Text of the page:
Watch: Hugh Bonneville on his introduction to Roald Dahl and the author's legacy
Hugh Bonneville said the 'timeless' work of Roald Dahl keeps people coming back and ensures that his stories will be adapted forever.
The 57-year-old Downton Abbey star, who plays Dahl in new movie To Olivia, told Yahoo Entertainment UK: "What he created in that hut with the yellow door was remarkable."
The movie, directed by John Hay, depicts Dahl and his wife — Hollywood star Patricia Neal (Keeley Hawes) — in the aftermath of the death of their daughter Olivia, who passed away aged seven in 1962 due to encephalitis caused by measles.
It follows the grief-stricken couple as they try to deal with the tragedy, with Dahl focusing on writing Charlie and the Chocolate Factory while Neal takes on what would become an Oscar-winning role alongside Paul Newman in Hud.
"I didn't read Dahl as much as a child as I did other books," admitted Bonneville.
"But I do remember as a teenager latching on to some of his short stories and finding them wonderfully twisted and dark and going into areas I hadn't come across with other authors pitching at that age group."
Read more: Which Roald Dahl movie is the most beloved?
He added: "This sense of the macabre and the danger lurking in the background, which is present of course even in the books aimed at younger readers, I think is really what sets him apart and makes him — impish is too soft a word — this devilish author.
"You underestimate children's readers at your peril. They're much more sophisticated and enjoy the darker areas of the imagination much more than sanitised editors might think."
Bonneville said that the raft of new Dahl-related content, including last year's adaptation of The Witches and the upcoming big screen take on the Matilda musical are testament to the author's enduring appeal.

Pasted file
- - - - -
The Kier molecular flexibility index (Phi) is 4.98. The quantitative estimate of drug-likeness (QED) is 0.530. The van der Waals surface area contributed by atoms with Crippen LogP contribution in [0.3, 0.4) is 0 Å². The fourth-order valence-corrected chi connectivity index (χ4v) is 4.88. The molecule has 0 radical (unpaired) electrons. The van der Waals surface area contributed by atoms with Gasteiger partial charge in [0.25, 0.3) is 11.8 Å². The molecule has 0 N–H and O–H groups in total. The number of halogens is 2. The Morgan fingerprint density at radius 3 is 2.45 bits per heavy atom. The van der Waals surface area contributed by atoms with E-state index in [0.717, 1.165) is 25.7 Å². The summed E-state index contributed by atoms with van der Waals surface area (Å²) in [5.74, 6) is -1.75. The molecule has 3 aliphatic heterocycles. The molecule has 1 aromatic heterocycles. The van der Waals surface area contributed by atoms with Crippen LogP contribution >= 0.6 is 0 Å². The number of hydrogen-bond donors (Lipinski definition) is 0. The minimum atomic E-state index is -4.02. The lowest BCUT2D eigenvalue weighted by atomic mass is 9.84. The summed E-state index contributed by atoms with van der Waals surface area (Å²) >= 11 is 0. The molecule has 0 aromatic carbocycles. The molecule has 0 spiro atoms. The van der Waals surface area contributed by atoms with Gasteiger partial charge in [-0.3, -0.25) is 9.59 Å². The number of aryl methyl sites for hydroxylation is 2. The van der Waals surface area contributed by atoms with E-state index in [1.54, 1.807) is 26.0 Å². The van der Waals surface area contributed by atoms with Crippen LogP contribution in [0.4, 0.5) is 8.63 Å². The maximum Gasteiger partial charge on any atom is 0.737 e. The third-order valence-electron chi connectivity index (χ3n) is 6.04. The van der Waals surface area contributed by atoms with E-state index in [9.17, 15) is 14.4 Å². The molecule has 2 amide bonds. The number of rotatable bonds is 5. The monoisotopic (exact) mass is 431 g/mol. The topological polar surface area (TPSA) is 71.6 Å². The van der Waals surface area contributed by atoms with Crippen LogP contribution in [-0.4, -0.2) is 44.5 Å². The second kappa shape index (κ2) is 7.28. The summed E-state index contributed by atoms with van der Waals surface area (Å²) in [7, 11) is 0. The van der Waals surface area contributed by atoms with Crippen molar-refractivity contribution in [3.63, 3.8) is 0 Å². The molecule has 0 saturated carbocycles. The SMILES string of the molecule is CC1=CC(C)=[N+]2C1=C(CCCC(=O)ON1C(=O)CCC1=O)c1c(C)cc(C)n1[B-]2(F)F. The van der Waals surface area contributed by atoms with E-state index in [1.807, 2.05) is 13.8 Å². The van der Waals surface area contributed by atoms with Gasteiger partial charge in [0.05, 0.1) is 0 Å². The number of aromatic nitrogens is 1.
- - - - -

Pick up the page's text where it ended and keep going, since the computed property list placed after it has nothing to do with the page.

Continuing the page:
"I think the stories and the characters he creates are timeless. They invite the adult in us to become young again," he said.
"He was able to become childlike, never patronised his younger audience and he really latched on to the fact children like to laugh at grown-ups a lot. They also, as I said earlier, like to explore the darker crannies of story-making.
"It's an incredible legacy that he's left and it's great that these new media are able to keep those stories going in yet new ways."
Read the full interview with Hugh Bonneville in which he discusses the criticism of Roald Dahl's views and the unexpected resonance of To Olivia during the COVID-19 pandemic...
Yahoo Entertainment UK: Obviously, Roald Dahl is such a significant figure for so many people. Was there a trepidation about taking on the challenge of playing him?
Hugh Bonneville: I suppose so, yes. When you know an author or a character you're playing is known and respected by millions of people, there's a little bit of a responsibility there. But ultimately you're doing a fiction.
I didn't know anything about Roald Dahl's family life or his background at all. So it was a quick dive into that world which I am delighted that I did because I hadn't read either Boy, which is his memoir about childhood, or Going Solo, about when he was in the RAF in the war. That was a really enjoyable exploration of his autobiography and then obviously the biographies. The one on which the film is based, which is a biography of Patricia Neal, was particularly illuminating. You realise that there's an awful lot about the character that I never would've guessed by reading the stories and the books. It was a great education for me.
You mentioned not having read the memoirs, but has Dahl been significant to you? Do you have a favourite Dahl story?
Well I wouldn't pretend to be an aficionado at all. I didn't read Dahl as much as a child as I did other books. But I do remember as a teenager latching on to some of his short stories and finding them wonderfully twisted and dark and going into areas I hadn't come across with other authors pitching at that age group. In fact, they were more adult short stories.
Then I migrated into Tales of the Unexpected and things like that. So this sense of the macabre and the danger lurking in the background, which is present of course even in the books aimed at younger readers, I think is really what sets him apart and makes him — impish is too soft a word — this devilish author. You underestimate children's readers at your peril. They're much more sophisticated and enjoy the darker areas of the imagination much more than sanitised editors might think.